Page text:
After a recent Bureau of Economic Analysis estimate showed negative gross domestic product (GDP) growth for the second consecutive quarter, a debate has erupted about whether the U.S. economy is in a recession. Although some argue that two successive quarters of declining real GDP constitute a recession, that is neither the official definition, nor how economists assess the business cycle. The National Bureau of Economic Research (NBER)’s Business Cycle Dating Committee defines a recession as a significant and sustained decline in economic activity across the country over a prolonged period.
In June, the Bureau of Labor Statistics reported in its latest employment report the economy added 372,000 jobs. The unemployment rate remained stable at 3.6%, indicating that this recession differs from other recessions. With an addition of 6.1 million new jobs, the economy grew by 5.7% in 2021, the most since the 1980s. But those gains were a bounce-back from unprecedented losses in 2020 caused by the Coronavirus outbreak. Due to the economic contraction and disappearance of some nine million jobs in 2020, averaging the GDP changes between 2020 and 2021 gives a growth rate of just over 2% for these two years. It is similar to the 2.3% growth rate before the pandemic.
As a result of reduced birth rates from the late 1960s through the 1970s, the labor force expanded at a slower pace during the following two decades, by an annual average of 1.8% in the 1980s and 1.3% in the 1990s. A significant factor contributing to slowing economic growth was the sharp decline in the expansion of the labor force at that point. In the subsequent two decades, the workforce expanded by less than half of what it had been in the 1980s and less than a third of what it had been in the 1970s. A major cause of slowing economic growth in the past two decades has been the slow growth of the labor force.
A decline in labor-force participation has also contributed to the challenges of slowing population growth; the percentage of working adults or those actively seeking work increased steadily from 59% in 1965 to 67% in the late 1990s, followed by a steady decline to 62% by 2022. Currently, there are 163 million workers in the labor force, so a 4% decline represents about six million job losses.
The three primary reasons for the slowdown in economic growth along, yet there is still a low unemployment rate are:
An Aging Population – For decades, the Baby Boomer generation- approximately 76 million people born between 1946 and 1964, reshaped American society. In the 1950s and 1960s, the Boomers influenced the nation’s schools, and in the 1970s and 1980s, the labor and housing markets. Additionally, they have altered economic patterns and institutions at every stage of their lives. Moreover, the youngest Boomers are about to turn 60, and on the cusp of retirement. The anticipated mass retirement will create an even larger labor shortage, leaving companies left to fill numerous open positions.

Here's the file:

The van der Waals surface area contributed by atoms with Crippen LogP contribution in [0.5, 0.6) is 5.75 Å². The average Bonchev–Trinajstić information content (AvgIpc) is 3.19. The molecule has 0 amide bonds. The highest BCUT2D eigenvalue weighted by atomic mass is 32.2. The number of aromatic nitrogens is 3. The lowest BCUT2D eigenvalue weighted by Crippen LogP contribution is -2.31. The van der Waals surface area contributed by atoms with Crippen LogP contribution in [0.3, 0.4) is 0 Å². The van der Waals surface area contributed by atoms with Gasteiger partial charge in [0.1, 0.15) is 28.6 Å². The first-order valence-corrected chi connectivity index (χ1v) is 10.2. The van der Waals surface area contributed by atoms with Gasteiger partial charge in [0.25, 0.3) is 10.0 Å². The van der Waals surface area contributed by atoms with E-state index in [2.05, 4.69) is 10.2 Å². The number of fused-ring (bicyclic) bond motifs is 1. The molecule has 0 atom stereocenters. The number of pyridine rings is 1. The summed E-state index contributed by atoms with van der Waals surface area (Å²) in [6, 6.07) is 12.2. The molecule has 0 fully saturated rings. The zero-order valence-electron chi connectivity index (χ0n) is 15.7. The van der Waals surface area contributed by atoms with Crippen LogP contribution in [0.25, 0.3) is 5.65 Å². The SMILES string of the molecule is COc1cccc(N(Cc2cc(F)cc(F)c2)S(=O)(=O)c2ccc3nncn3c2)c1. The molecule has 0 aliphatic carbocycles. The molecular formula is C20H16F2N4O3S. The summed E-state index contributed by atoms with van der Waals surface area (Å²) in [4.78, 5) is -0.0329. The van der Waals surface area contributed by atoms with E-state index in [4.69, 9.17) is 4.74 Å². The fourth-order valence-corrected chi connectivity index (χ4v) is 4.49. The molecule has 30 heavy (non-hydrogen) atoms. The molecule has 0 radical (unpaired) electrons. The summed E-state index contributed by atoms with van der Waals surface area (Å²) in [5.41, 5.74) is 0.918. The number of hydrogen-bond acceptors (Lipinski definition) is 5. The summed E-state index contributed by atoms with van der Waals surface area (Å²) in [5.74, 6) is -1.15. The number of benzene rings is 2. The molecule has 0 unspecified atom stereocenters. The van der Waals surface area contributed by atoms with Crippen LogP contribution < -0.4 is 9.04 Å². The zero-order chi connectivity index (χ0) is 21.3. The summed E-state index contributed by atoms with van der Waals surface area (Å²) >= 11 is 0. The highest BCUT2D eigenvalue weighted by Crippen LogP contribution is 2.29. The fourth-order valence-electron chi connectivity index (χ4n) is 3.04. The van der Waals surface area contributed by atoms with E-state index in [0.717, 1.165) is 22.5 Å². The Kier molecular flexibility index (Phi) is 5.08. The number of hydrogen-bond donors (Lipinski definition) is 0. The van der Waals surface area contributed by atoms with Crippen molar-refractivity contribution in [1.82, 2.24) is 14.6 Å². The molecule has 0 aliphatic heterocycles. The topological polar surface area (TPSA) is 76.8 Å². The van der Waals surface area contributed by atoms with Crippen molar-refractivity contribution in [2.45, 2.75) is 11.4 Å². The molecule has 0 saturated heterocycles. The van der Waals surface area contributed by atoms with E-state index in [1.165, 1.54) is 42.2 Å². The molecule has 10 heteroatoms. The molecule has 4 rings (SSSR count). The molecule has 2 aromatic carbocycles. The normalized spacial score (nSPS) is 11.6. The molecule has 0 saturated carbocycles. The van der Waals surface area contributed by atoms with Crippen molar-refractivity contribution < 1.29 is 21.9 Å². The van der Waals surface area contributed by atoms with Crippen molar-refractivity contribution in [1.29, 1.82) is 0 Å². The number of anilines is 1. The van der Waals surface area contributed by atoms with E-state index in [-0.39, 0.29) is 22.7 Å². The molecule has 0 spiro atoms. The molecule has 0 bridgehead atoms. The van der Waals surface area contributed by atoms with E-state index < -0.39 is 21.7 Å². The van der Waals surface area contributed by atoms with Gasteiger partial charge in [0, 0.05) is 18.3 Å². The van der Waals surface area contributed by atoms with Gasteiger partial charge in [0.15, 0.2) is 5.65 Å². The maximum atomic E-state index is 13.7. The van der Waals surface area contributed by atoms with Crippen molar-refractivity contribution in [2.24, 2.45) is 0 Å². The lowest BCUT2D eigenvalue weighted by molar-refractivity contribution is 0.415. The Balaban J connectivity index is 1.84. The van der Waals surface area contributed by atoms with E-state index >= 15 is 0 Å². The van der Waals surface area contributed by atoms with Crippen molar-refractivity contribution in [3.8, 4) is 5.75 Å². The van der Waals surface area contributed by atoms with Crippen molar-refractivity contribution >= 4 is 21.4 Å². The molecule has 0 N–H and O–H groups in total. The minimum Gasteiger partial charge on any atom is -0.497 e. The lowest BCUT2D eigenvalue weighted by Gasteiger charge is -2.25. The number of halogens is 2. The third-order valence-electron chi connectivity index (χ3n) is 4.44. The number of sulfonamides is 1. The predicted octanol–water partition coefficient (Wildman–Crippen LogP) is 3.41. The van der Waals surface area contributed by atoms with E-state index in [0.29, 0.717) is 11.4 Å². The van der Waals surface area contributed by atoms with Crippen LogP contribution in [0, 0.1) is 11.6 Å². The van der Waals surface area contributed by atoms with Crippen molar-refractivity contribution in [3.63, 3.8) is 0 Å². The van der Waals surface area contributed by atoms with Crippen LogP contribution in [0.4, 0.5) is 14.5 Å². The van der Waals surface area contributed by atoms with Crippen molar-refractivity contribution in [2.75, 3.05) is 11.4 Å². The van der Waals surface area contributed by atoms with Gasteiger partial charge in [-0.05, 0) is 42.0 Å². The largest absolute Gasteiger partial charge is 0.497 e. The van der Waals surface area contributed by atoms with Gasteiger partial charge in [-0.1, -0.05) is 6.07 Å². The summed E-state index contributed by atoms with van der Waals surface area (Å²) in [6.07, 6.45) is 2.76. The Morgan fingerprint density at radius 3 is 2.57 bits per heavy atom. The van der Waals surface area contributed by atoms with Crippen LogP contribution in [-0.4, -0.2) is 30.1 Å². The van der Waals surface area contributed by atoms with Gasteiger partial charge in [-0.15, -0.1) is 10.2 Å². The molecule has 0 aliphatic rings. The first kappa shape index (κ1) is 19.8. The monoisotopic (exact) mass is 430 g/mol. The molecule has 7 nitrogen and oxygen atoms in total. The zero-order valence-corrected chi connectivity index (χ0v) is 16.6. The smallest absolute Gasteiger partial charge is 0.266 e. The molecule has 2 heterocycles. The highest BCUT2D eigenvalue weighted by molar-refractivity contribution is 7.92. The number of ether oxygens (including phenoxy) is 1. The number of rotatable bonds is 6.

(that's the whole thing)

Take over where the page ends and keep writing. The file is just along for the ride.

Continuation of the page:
Labor-Force Participation (LFP) Rate – The aging of the U.S. population may have contributed some to the decline in LFP. Given the aging Baby Boomer population, the proportion of individuals over 65 is increasing, resulting in a drop in the number of male employees. During the past 50 years, male labor force participation has declined by over ten percentage points, from 80% in January 1970 to 69% in January 2020. As men represent about 54% of the labor force, in 2022, a decline of 18% would equate to the loss of 9 or 10 million jobs. Despite the low unemployment rate for several months, there is still room for growth in the labor market.
Slowing Down of Labor Force Growth – Over the past few decades, the development of the labor force has slowed down, which has affected the economy’s growth. In the 1960s and 1970s, fertility rates declined, affecting the labor force gradually, but not until the 1980s, when the Baby Boomer generation entered the job market. During this period, rapid growth ceased abruptly. Between 1981 and 1986, the labor force increased only 8.5% compared with almost 18% between 1971 and 1976. By the 1990s, the rate had been reduced by another half, falling to just over 4% between 1991 and 1996. The rate would have been much lower if it weren’t for the comparatively high levels of immigration in recent years.
Although no apparent solutions exist, rising wages are encouraging more workers to enter the labor force, and updated immigration policies are attracting skilled workers from abroad. While the labor market recovery has been strong, employers must continue to promote an equitable and worker-friendly economic agenda. In summary, more younger Americans need to get a job, but it is even more vital for them to get a good, quality job in order to boost the economy.
Source: “Welcome to the Full-Employment Recession”; WSJ, Pierson, James, July 14, 2022
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